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Web proxy caching stores copies of frequently accessed Web objects (such as documents, images, and articles) close to users and serves this information to them. Internet users get their information faster, and Internet bandwidth is freed for other tasks.

Internet users direct their requests to Web servers all over the Internet. For a caching server to serve these requests, it must act as a Web proxy server. A Web proxy server receives user requests for Web objects and either serves the requests or forwards them to the origin server (the Web server that contains the original copy of the requested information).

Intersat can implement for you both transparent proxy caching, where the user's client software (typically a browser) is unaware that it is communicating with a proxy, and explicit proxy caching, where the user's client software must be configured to send requests directly to the proxy.

 Web proxy

The following overview illustrates how Content Gateway serves a user request.
 
1.
Content Gateway receives a user request for a document, image, news article, or other Web object.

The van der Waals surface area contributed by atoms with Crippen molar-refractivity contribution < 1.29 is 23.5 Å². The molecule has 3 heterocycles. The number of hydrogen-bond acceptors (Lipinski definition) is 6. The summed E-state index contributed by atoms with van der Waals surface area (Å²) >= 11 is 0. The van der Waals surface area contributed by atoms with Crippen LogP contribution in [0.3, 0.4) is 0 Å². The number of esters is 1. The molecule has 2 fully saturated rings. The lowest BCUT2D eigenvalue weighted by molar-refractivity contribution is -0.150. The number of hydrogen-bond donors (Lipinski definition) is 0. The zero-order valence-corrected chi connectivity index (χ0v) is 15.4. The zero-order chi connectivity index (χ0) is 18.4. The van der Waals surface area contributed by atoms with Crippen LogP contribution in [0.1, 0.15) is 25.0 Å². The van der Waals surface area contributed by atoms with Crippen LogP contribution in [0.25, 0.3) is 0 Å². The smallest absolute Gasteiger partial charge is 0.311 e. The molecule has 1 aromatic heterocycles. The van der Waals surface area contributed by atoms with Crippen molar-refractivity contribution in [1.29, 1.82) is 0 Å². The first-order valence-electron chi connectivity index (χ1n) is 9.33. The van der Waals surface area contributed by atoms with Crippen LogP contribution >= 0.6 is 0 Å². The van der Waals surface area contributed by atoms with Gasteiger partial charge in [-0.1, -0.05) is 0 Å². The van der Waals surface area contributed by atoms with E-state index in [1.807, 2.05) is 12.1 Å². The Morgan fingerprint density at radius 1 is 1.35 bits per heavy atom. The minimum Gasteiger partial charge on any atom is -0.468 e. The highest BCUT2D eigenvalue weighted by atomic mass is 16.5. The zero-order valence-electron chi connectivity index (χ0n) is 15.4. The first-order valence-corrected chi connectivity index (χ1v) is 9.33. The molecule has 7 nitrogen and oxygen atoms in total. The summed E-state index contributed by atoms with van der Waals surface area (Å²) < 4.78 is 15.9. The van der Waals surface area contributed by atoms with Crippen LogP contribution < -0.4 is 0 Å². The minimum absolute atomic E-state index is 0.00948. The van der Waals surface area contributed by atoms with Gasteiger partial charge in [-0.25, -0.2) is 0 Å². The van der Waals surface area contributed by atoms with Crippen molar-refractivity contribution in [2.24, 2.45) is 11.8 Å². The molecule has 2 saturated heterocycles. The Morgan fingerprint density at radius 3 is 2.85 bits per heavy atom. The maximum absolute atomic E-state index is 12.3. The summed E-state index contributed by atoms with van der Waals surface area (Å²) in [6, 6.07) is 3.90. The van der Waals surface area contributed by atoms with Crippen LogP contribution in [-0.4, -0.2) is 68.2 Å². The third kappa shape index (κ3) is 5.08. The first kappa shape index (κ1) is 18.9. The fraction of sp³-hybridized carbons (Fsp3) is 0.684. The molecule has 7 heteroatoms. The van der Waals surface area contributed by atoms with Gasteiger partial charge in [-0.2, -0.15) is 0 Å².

2.
Using the object address, the proxy tries to locate the requested object in its object database (cache).
3.
If the object is in the cache, the proxy checks to see if the object is fresh enough to serve. If the object is fresh, the proxy serves it to the user as a cache hit.
4.
If the data in the cache is stale, the proxy connects to the origin server and asks if the object is still fresh (a revalidation). If the object is still fresh, the proxy sends the cached copy to the user immediately.
5.
If the object is not in the cache (a cache miss) or the server indicates that the cached copy is no longer valid, the proxy obtains the object from the origin server, simultaneously streaming it to the user and the cache. Subsequent requests for the object will be served faster because the object will come directly from the cache.